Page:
A Provider With A Plan

July 2, 2012

Opening a private practice can be a major undertaking. Without a well-thought out plan, it’s nearly impossible.

When Streeterville Internal Medicine opened in February, Dr. Rachel O’Mara had zero patients lined up but a plan: a small, personal practice environment and a tech-savvy approach. Now she has seen more than 500 patients and is one of nine doctors to have successfully attested to Meaningful Use through the Chicago Health Information Technology Regional Extension Center (CHITREC).
“I had in mind that an electronic health record was something that was necessary,” says O’Mara, who began working at the Chicago’s Erie Family Health Center in 2006 and started using electronic health records in 2008.
You might not realize just how advanced her practice is when you walk in the front door. She’s got a warm waiting room, which she designed herself, and exactly one staff member, Angie, who handles everything from scheduling to taking a patient’s vitals. Once you step up to the front desk, that’s when you see how O’Mara has set herself at the forefront of patient care:
  • Patients sign in using a home computer or laptop in the office so that important information is already documented electronically before the patient is seen.
  • Monitors are in every room so that patients can follow along with the doctor as the electronic health record is used.
  • Medication prescriptions are electronically sent to patients’ preferred pharmacy.
  • Follow-up care, test results and visit summaries are sent using an online patient portal.
It was the “obvious choice,” O’Mara says, for anyone starting a new practice. She recognizes a different — but worthwhile — challenge for practices that have years of paper records. “This is a big process, and it’s not going to be easy.”
As a doctor who in the past has worked with HIV patients, O’Mara says it was “important to have structured data for certain things. You can see with measurable items where you can change your practice.”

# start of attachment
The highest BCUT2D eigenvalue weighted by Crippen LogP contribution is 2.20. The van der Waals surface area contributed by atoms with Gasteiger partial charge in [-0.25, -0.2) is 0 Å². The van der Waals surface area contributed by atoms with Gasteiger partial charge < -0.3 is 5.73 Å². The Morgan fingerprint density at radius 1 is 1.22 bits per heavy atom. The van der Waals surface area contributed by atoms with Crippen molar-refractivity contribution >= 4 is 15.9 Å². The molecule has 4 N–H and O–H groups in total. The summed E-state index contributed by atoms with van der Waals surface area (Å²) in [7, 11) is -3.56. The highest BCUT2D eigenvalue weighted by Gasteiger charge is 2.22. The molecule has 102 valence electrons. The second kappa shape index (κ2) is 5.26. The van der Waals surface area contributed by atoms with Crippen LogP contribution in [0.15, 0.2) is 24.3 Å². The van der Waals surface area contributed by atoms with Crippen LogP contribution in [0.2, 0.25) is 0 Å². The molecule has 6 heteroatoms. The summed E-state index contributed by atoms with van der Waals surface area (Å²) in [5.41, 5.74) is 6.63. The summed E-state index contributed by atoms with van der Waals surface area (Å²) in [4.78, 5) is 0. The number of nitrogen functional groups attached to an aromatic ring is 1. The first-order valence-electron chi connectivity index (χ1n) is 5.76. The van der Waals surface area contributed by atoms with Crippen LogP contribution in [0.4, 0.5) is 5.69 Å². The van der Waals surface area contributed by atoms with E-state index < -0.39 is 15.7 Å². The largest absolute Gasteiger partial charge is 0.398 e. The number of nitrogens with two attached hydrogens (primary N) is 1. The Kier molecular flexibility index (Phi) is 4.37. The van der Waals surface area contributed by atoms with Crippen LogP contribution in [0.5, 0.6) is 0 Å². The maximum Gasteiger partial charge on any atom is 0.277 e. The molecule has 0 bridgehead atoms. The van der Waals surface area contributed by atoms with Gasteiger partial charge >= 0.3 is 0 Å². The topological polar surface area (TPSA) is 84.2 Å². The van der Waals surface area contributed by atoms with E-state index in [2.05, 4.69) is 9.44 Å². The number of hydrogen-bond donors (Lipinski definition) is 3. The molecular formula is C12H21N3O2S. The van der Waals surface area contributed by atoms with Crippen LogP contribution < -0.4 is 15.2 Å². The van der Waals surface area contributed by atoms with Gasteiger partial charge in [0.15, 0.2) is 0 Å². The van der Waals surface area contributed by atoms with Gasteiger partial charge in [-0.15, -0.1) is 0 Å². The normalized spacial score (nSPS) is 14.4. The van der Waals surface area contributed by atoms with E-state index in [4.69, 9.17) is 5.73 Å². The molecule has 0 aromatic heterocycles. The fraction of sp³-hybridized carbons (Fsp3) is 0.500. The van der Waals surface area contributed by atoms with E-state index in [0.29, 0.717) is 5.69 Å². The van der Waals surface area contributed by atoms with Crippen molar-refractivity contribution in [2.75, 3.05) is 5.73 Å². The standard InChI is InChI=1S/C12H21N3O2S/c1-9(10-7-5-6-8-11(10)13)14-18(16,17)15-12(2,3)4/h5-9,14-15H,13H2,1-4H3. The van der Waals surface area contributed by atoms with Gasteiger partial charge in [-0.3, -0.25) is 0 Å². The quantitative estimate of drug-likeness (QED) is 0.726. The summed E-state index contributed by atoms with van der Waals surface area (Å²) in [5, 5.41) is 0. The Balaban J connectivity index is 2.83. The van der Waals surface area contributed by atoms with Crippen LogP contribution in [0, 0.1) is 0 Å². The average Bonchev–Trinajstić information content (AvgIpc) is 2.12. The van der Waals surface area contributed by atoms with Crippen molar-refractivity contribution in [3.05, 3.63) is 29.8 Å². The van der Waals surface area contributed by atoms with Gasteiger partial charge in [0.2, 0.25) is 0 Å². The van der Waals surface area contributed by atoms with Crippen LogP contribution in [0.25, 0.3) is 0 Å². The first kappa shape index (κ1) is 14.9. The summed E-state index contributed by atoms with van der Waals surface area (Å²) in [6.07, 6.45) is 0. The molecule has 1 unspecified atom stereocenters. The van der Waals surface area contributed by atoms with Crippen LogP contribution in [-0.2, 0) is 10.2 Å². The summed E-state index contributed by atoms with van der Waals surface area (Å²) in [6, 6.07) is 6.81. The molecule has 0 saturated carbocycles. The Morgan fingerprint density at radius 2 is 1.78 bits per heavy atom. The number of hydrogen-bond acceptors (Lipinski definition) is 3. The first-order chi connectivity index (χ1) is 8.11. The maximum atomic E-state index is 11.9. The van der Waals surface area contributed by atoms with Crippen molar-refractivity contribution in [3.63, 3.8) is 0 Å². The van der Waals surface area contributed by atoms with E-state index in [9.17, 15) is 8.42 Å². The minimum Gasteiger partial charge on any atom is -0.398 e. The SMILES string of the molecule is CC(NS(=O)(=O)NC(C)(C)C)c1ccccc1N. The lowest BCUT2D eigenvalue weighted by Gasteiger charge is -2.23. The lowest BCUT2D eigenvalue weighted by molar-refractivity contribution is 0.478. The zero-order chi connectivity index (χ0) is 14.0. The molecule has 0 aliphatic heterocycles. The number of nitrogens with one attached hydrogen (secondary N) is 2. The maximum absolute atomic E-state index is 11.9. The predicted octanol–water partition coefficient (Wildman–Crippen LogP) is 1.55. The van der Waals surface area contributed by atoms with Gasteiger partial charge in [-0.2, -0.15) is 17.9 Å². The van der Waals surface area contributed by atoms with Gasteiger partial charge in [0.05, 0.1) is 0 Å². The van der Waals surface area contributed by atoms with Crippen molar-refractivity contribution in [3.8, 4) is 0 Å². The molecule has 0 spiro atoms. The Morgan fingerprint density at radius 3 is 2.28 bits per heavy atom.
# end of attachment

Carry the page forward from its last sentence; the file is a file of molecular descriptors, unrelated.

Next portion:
“Our perception as individual doctors can be very different than what the data shows,” O’Mara says. She is using eClinicalWorks as her health record software, which helps her connect with Northwestern Memorial Hospital and other doctors in that network.
Even in her small practice, O’Mara is only a few more patient visits away from receiving her maximum first-year financial incentive through Medicare; that is, a check for $18,000. She is receiving another $2,200 in incentives for adopting her electronic health record system with the help of CHITREC and could receive a maximum of $44,000 from Medicare over the program’s five-year period.
O’Mara praised the help she received from Kathy FitzGibbon, her CHITREC representative, for walking her through areas of improvement. In particular, she was unaware of some of the Risk Assessment steps needed to successfully pass government requirements. O’Mara used MIS Computer Corp. to assess her privacy and security risks, assure she met all standards and make suggestions for improvement.
“I definitely wouldn’t have understood it without CHITREC,” O’Mara says. “I just assumed [my system] was secure.”
CHITREC is a Regional Extension Center designated by the Office of the National Coordinator for Health Information Technology to assist clinicians in Chicago on becoming meaningful users of electronic health records. CHITREC delivers education, training, tools and assessments to help primary care providers achieve meaningful use of EHRs. If you or a provider in the 606xx zip code region would like to know more about CHITREC’s services or federal payment incentive eligibility, explore our website or contact us.